A recent randomized, double-blind, placebo-controlled trial studied the long-term safety and efficacy of treatment of knee osteoarthritis with repeated steroid injections. 6 These investigators studied 66 patients aged 40 to 80 years recruited from rheumatology clinics. One half (n=33) received injections of triamcinolone acetonide 40 mg, and the other half received saline injections every 3 months for 2 years. At 1- and 2-year interval follow-ups, no statistically significant difference was seen between the 2 groups in loss of joint space and no progression of degenerative disease, as demonstrated by measurements of joint space widths by standardized fluoroscopically guided radiographs. Although the primary outcome measure of this study was to assess radiologic joint space narrowing with repeated injections, knee pain and stiffness appeared to improve after 2 years, although these results were not well quantified.
We’ve known for awhile that local anesthetic and steroid shots can produce side effects for stem cells and cartilage cells . Local anesthetics are a common component of knee steroid shots. We’ve been amazed at the toxicity of one commonly used numbing agent in knee steroid shots called Bupivicane (also known as Marcaine). A recent literature review on the topic I performed for another project was so unbelievable, I thought I had to share these studies. In one study, Chu et al. confirmed a lasting toxic effect of bupivacaine on cartilage cells in an animal joint. A full 6 months after they injected a knee joint with a single usual dose of bupivacaine , cartilage in the treated joints had a 50% lower density of chondrocytes (cartilage cells) compared with cartilage in control joints. Talk about side effects! Think about that for a second. A common numbing agent that gets injected into knee joints everyday because it lasts a little longer than other numbing medicines, was able to wipe out 50% of the cartilage cells by 6 months? Even if it only killed off 5% of the cells that would be equivalent of dropping a nuclear bomb inside the knee joint. How about other numbing medicines like Lidocaine? While this is a bit better than Bupivicane, local anesthetics containing l idocaine are significantly more toxic to mature human joint cartilage cells than a saline injection. How about the most common injection given in the United States for a swollen or painful joint with knee arthritis? Usually doctors will combine a steroid medication with a numbing agent like lidocaine and inject these to control pain and swelling. However, the combination of the steroid shot and local anesthetics has an synergistic adverse effect on cartilage causing serious knee steroid injection side effects. This means that the combination of anesthetic and steroid hits the knee joint cartilage cells harder than simply adding up the negative impact of each component. Another common practice is for pain management doctors to inject steroids and anesthetics into a neck or back facet joint (the small joints found at each spinal level). However, a lab study has now shown that these medications also may hit the cartilage in these small joints as well . The upshot? We abandoned the use of Bupivicane several years ago and will only use low doses of lidocaine. We’ve also stayed away from using any anesthetics around stem cells. This new data has now forced us to get rid of even the lidocaine from our joint injections. We’ve spent hours searching the medical literature for a numbing agent that won’t hurt cartilage and have finally found one. We’ll begin using this new numbing agent in all of our joint procedures next week.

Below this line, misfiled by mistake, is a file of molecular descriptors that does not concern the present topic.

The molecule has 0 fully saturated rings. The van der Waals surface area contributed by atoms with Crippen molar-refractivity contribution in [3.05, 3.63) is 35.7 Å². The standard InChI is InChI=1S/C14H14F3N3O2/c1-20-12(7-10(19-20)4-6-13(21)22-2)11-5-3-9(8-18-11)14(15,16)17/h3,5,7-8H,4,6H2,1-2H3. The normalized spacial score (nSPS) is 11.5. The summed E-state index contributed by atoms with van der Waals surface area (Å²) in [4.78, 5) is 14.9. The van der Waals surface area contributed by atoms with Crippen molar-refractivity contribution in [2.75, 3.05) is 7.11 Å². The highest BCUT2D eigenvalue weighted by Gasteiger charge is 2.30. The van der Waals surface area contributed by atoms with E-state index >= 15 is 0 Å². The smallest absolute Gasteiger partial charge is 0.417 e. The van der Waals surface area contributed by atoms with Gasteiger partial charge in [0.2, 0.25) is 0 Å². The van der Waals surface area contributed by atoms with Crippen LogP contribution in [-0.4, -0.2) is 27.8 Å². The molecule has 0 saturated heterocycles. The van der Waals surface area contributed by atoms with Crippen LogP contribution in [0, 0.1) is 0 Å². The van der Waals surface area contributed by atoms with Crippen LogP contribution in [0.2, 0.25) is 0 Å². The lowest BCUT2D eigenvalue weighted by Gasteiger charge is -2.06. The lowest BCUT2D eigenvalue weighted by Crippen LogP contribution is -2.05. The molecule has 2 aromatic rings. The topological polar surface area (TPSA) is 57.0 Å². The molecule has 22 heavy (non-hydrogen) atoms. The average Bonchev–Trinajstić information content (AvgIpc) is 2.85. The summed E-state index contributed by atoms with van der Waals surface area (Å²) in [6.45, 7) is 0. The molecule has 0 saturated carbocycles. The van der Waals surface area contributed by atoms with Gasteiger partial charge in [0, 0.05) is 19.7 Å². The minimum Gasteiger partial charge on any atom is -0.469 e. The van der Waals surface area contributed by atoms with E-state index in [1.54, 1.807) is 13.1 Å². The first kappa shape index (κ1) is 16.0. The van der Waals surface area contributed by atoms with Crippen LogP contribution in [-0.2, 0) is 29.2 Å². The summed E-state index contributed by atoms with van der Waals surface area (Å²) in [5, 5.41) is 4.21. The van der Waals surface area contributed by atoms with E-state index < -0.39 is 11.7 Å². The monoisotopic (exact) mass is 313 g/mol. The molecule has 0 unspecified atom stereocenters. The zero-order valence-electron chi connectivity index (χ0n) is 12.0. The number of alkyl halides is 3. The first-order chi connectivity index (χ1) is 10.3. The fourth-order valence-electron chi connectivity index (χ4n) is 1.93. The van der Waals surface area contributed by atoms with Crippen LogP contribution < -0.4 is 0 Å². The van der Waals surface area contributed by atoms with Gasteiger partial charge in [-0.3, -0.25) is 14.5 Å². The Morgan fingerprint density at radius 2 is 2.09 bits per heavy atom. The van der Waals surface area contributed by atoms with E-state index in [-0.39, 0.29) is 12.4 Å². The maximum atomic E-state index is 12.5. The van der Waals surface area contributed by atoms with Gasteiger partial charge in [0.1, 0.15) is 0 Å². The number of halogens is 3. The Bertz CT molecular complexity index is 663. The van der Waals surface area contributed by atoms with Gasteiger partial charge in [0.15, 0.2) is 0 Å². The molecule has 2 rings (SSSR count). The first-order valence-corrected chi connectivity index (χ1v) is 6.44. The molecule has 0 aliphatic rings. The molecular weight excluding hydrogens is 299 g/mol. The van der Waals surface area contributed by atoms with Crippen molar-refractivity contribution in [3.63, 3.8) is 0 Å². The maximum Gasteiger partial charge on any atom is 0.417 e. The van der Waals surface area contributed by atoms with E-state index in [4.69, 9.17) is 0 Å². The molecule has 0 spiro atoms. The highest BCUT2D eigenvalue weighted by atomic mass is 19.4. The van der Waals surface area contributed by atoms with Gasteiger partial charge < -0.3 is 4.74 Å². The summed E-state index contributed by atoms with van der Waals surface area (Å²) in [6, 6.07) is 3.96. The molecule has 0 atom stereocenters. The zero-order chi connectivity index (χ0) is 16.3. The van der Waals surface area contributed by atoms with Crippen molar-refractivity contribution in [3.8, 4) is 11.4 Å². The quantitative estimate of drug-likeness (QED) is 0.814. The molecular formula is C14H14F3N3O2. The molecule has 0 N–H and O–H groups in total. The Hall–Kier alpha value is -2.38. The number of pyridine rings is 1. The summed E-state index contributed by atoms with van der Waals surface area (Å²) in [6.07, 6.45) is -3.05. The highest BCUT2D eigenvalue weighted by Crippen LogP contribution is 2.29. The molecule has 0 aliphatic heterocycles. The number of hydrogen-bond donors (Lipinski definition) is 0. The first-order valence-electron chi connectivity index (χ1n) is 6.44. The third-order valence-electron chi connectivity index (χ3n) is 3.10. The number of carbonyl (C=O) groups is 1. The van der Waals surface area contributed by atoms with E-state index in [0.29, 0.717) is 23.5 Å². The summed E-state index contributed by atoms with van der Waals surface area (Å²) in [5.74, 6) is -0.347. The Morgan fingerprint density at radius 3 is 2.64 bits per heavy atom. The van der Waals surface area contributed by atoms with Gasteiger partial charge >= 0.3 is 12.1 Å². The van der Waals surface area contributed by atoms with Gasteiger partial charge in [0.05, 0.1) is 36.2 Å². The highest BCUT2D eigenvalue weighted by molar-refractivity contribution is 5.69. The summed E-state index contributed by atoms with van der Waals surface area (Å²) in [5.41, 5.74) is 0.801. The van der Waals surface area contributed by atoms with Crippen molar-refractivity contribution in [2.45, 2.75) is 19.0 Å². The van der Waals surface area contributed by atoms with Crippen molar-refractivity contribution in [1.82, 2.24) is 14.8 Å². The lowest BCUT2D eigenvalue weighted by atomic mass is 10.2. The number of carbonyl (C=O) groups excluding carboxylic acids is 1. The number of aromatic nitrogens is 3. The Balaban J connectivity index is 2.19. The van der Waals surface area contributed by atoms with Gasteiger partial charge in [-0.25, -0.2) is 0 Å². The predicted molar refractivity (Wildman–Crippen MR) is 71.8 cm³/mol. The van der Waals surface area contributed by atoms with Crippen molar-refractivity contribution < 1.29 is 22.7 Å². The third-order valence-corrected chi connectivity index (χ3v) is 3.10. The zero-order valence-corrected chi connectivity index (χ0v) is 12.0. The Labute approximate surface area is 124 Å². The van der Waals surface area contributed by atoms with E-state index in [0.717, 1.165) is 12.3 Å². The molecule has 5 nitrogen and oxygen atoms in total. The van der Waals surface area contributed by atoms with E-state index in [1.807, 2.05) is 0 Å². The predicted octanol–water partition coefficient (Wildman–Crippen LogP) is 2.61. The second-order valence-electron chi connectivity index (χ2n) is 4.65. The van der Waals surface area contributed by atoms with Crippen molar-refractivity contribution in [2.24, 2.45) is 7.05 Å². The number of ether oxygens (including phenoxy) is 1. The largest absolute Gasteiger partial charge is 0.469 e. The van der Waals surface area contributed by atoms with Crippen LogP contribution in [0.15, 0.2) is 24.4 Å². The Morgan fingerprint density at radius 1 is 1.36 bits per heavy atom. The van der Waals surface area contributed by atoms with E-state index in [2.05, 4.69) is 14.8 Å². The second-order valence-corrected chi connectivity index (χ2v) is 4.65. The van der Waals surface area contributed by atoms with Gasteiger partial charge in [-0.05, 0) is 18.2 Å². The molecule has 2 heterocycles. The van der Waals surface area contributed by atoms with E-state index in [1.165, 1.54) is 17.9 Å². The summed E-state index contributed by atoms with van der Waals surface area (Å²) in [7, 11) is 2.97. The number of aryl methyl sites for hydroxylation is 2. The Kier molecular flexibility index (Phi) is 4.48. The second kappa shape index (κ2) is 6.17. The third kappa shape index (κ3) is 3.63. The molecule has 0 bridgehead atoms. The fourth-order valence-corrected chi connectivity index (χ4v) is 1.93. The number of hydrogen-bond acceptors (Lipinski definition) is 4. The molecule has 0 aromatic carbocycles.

Pain after a corticosteroid injection is not the norm, but it’s not abnormal either. I can’t speak to your situation, but I can say that occasionally patients will have what’s called “post injection flare” where the pain is worse for 2-3 days after the injection. I would tell patients to put ice on the area and as long as it’s not red, swollen or with discharge at the injection site, sit on it for a couple days to see if it resolves. If it’s not any better after 2-3 days, then come into the office. And just so you know, it does NOT mean the injection did or did not work correctly, and it does not matter which technique was used to get the steroid into the knee joint.